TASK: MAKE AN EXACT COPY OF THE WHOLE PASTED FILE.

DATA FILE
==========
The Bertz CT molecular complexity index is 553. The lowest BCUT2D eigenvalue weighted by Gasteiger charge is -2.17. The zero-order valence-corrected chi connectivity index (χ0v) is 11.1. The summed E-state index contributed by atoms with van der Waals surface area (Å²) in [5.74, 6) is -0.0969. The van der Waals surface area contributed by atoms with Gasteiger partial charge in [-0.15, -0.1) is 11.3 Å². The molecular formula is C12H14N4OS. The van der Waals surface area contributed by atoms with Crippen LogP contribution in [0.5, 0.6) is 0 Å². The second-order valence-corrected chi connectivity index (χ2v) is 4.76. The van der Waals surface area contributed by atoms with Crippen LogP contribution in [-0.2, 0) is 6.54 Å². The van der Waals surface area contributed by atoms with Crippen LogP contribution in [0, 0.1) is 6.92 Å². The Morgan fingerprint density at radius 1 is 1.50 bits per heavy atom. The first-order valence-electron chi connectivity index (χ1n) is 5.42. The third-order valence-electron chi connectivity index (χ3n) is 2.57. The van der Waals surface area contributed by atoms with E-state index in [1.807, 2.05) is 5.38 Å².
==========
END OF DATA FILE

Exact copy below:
The Bertz CT molecular complexity index is 553. The lowest BCUT2D eigenvalue weighted by Gasteiger charge is -2.17. The zero-order valence-corrected chi connectivity index (χ0v) is 11.1. The summed E-state index contributed by atoms with van der Waals surface area (Å²) in [5.74, 6) is -0.0969. The van der Waals surface area contributed by atoms with Gasteiger partial charge in [-0.15, -0.1) is 11.3 Å². The molecular formula is C12H14N4OS. The van der Waals surface area contributed by atoms with Crippen LogP contribution in [0.5, 0.6) is 0 Å². The second-order valence-corrected chi connectivity index (χ2v) is 4.76. The van der Waals surface area contributed by atoms with Crippen LogP contribution in [-0.2, 0) is 6.54 Å². The van der Waals surface area contributed by atoms with Crippen LogP contribution in [0, 0.1) is 6.92 Å². The Morgan fingerprint density at radius 1 is 1.50 bits per heavy atom. The first-order valence-electron chi connectivity index (χ1n) is 5.42. The third-order valence-electron chi connectivity index (χ3n) is 2.57. The van der Waals surface area contributed by atoms with E-state index in [1.807, 2.05) is 5.38 Å².